Historian 'thrilled' Canadian woman to appear on bank notes
Ex-Finance Minister Jim Flaherty holds a new polymer-based $100 bill as he takes part in the unveiling of the new polymer bank notes in $50 and $100 denominations at the Bank of Canada in Ottawa on Monday, June 20, 2011. (Sean Kilpatrick / THE CANADIAN PRESS)
Gemma Karstens-Smith, The Canadian Press
Published Wednesday, March 9, 2016 4:35AM EST
Last Updated Wednesday, March 9, 2016 9:43AM EST
VANCOUVER -- The portrait of an iconic Canadian woman is set to appear on a new series of bank notes, and a British Columbia historian says it's about time.
Merna Forster has been writing letters to politicians and Bank of Canada governors for years saying that it is unacceptable not to have a single bill featuring the image of a female figure from the country's history.
Her campaign includes an online petition launched in 2013, which has since collected more than 73,000 signatures, and an interactive website that allows people to suggest which woman they would like to see on a bank note.
The Queen is currently the only woman featured on Canadian currency and Forster says she was thrilled to hear the government announce that will change in 2018.
Prime Minister Justin Trudeau said Tuesday that the search is on to determine which historic woman should be featured on a new series of bank notes.
Forster, a Victoria-based author of two books on Canadian heroines, said she was in a state of disbelief.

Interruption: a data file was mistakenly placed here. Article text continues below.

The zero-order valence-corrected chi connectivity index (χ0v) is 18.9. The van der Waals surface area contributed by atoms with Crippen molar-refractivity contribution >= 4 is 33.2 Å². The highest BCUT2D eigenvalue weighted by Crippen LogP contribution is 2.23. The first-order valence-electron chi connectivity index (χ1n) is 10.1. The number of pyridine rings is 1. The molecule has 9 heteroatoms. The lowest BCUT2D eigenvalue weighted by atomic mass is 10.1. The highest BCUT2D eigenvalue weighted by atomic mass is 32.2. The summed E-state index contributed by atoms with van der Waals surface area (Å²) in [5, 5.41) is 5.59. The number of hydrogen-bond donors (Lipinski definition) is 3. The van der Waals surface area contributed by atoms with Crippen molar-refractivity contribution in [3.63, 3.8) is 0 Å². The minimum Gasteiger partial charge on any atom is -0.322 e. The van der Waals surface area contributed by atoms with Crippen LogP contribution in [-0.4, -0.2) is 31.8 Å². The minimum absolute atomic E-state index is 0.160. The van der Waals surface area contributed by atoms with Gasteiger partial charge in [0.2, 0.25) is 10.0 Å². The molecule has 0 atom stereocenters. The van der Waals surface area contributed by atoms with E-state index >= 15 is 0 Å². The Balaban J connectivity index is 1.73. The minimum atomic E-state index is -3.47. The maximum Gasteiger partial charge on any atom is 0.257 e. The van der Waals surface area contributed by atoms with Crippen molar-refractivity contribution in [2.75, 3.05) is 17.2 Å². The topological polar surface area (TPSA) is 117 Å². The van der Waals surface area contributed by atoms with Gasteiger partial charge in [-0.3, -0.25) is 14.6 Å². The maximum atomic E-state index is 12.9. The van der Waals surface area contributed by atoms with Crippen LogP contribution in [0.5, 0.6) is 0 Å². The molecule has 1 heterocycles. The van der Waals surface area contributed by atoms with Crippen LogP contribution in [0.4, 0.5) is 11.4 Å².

"I must admit that I was getting discouraged, but I knew it was important and I couldn't give up," she said from Victoria.
Still, Forster never imagined the fight to memorialize Canadian women on the country's money would take this long.
"It's just not right," she said. "Women hold up half the sky. Why don't they hold up half the bank notes?"
Other countries, including Australia, Japan and Colombia, have long had famous females on the currency, she said.
The Bank of Canada is now asking the public to nominate women deserving of the recognition through the bank's website.
Each nominee must be a Canadian woman who demonstrated outstanding leadership, achievement or distinction in any field, benefiting the people of Canada, or in the service of Canada.
They cannot be fictional, and must have been dead for at least 25 years.
Picking a single woman will be the hardest part, Forster said. Over the years, she has received more than 400 suggestions, including everyone from suffragette Nellie McClung to singer Buffy Sainte-Marie.
Personally, Forster doesn't know who she'd choose, but she said she's hoping to see someone who represents Canada's diversity.